Trudging Towards Better Alternatives
VPN is resting in its crypt; one can't define the timelines for the final nail in its remote coffin. Given VPN's restrictions and the evolving security needs of enterprises, there is an urgent need to look for alternatives to facilitate remote working.
The most evident heir to the security throne is Zero Trust Network Access (ZTNA).
As a network service, Zero Trust is secure and offers direct, managed connections to limited users. Additionally, it provides granular micro-segmentation through an encrypted pathway. It's like getting access to a single safe deposit box, with secured access for the authorized owner only.
Secondly, ZTNA is deployed in the cloud, which transitions your security off-premise right into the cloud. This ensures inline visibility so that remote users are not routed forcibly through your enterprise's data center. By following this route, organizations can facilitate more accessible access to corporate applications.
Zero Trust is an expensive option; alternatively, it does not require multiple resources like time, effort, and capital expenditure to keep it going. Considering all these factors, ZTNA is here to eat VPN's lunch and become its successor effectively.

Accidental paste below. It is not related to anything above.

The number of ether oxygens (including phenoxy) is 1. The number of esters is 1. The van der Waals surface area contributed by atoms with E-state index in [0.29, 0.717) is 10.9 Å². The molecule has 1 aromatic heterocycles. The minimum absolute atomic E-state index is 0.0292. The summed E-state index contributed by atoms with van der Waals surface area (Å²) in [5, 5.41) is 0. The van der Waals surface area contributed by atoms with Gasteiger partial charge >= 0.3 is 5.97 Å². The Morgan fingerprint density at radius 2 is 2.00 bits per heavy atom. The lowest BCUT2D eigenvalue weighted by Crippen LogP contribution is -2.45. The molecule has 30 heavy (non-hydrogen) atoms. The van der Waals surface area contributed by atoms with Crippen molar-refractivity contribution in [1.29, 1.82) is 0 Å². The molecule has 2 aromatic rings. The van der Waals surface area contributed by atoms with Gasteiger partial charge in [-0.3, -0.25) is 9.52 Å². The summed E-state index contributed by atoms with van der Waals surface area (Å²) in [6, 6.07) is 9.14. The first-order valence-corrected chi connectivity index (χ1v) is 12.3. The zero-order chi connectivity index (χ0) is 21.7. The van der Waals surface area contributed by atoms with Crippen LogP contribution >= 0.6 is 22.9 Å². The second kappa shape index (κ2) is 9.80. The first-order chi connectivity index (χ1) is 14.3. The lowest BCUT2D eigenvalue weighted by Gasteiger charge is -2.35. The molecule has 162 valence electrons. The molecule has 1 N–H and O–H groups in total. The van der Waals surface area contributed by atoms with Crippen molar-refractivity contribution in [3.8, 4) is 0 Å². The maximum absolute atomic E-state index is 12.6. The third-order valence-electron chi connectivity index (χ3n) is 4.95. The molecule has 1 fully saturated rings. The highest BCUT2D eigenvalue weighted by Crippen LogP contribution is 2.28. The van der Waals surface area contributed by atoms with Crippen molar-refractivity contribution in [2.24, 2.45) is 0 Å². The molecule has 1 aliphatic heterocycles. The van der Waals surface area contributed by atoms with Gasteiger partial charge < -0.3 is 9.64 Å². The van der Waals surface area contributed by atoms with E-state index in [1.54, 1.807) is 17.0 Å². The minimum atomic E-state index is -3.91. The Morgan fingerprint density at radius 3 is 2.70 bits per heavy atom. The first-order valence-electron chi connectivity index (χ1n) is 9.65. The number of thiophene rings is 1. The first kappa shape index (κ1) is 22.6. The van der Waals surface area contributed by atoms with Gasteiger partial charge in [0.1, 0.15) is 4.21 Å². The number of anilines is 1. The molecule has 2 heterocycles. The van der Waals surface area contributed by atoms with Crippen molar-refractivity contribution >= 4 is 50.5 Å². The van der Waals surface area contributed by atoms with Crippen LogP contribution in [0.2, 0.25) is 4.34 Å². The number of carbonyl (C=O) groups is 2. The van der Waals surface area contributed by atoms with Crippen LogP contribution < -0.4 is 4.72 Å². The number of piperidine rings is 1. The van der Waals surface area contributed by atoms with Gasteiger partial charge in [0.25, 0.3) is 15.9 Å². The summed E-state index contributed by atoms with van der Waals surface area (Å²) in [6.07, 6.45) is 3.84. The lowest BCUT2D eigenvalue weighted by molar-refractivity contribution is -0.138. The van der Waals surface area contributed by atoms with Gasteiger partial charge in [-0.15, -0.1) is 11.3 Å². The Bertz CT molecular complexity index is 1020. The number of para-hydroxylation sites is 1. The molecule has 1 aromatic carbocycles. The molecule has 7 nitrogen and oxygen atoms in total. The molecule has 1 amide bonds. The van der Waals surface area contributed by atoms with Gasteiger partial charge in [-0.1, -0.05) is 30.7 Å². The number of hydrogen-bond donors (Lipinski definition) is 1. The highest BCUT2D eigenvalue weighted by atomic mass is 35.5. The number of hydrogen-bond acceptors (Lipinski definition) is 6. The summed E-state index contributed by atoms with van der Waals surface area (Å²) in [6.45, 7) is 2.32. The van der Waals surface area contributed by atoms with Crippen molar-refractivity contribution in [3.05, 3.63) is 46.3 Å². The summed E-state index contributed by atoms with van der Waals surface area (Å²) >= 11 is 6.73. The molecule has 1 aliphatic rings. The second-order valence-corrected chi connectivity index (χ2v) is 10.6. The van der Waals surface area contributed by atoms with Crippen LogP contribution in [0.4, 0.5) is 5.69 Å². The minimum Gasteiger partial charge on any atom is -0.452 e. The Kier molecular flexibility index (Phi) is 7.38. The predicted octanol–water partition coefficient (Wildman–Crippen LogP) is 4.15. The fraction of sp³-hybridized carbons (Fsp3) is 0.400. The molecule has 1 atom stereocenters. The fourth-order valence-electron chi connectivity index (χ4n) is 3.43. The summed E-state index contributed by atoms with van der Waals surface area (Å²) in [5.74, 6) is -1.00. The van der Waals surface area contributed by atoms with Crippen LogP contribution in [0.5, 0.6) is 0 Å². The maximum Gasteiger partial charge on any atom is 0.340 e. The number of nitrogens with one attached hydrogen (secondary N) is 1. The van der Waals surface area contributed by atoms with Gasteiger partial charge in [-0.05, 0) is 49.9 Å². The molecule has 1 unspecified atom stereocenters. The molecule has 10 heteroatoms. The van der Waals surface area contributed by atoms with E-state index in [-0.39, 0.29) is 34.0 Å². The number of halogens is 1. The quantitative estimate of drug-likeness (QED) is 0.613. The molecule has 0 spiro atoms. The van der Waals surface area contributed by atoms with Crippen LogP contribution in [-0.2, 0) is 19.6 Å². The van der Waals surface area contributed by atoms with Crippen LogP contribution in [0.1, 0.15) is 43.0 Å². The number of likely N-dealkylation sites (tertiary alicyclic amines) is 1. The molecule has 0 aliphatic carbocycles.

VPN is Being Replaced, and ZTNA Is Not the Only Option
Another helpful alternative to VPN is Software Defined Perimeter or SDP. Just like ZTNA, it incorporates a need-to-know access model. The system is well-equipped to hide critical infrastructure in a metaphorical 'black cloud' so that files become inaccessible to regular users.
This is not all, for some of the other parts of the network are accessed only via permission. One-time users can only access the data at a basic level. Users with regular access can access the network at a much deeper level. Security levels are enhanced and focused on protecting the local network.
Identity and Access Management (IAM)
IAM, as a platform, provides enhanced protections for a VPN, as it doesn't require a username and password. Instead, the model incorporates a series of verification processes before the end-users can sign on.
If it's impossible to replace VPN connections, you can utilize multi-factor authentication on top of your VPN connections and integrate it with your vendor's IAM solution. By enabling this methodology, the session activity of each user is connected, and network managers can keep track of who's accessing the networks.
Users with access privileges can connect to the network, making it a comprehensive connection model. While this model might be a top-up for your VPN connection, it won't secure your server or domain administrators, as IAM's functionality is somewhat limited.
Enterprise VPN services will soon become history, as newer, better and fruitful security models take over gradually. Organizations are beginning to understand VPN’s limitations, and they are moving towards a more secure model for remote workers.
Companies like InstaSafe provide a series of useful products, which keep VPN’s limitations in mind, and further build on their strengths to keep remote workers safe. Do have a look at their services, especially if remote working is a new norm within your organization.